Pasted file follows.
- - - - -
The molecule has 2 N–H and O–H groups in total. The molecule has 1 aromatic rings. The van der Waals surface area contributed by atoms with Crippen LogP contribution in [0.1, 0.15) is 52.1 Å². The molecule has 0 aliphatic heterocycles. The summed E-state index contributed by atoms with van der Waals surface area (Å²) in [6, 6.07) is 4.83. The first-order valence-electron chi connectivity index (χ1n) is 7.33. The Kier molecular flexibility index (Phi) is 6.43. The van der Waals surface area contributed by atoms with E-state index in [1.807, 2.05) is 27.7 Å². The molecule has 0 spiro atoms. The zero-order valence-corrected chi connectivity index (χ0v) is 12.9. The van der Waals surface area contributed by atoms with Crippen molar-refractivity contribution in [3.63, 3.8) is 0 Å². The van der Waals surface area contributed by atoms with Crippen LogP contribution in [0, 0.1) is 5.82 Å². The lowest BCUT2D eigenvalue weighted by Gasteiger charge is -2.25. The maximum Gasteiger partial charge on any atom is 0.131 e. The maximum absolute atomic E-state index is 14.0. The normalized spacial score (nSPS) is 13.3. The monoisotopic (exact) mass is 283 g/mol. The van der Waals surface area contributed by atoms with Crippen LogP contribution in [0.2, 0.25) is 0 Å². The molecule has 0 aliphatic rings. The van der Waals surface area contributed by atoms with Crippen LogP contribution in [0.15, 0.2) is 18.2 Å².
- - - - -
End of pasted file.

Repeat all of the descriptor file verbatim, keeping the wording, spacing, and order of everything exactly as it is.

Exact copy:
The molecule has 2 N–H and O–H groups in total. The molecule has 1 aromatic rings. The van der Waals surface area contributed by atoms with Crippen LogP contribution in [0.1, 0.15) is 52.1 Å². The molecule has 0 aliphatic heterocycles. The summed E-state index contributed by atoms with van der Waals surface area (Å²) in [6, 6.07) is 4.83. The first-order valence-electron chi connectivity index (χ1n) is 7.33. The Kier molecular flexibility index (Phi) is 6.43. The van der Waals surface area contributed by atoms with E-state index in [1.807, 2.05) is 27.7 Å². The molecule has 0 spiro atoms. The zero-order valence-corrected chi connectivity index (χ0v) is 12.9. The van der Waals surface area contributed by atoms with Crippen molar-refractivity contribution in [3.63, 3.8) is 0 Å². The van der Waals surface area contributed by atoms with Crippen LogP contribution in [0, 0.1) is 5.82 Å². The lowest BCUT2D eigenvalue weighted by Gasteiger charge is -2.25. The maximum Gasteiger partial charge on any atom is 0.131 e. The maximum absolute atomic E-state index is 14.0. The normalized spacial score (nSPS) is 13.3. The monoisotopic (exact) mass is 283 g/mol. The van der Waals surface area contributed by atoms with Crippen LogP contribution in [0.2, 0.25) is 0 Å². The molecule has 0 aliphatic rings. The van der Waals surface area contributed by atoms with Crippen LogP contribution in [0.15, 0.2) is 18.2 Å².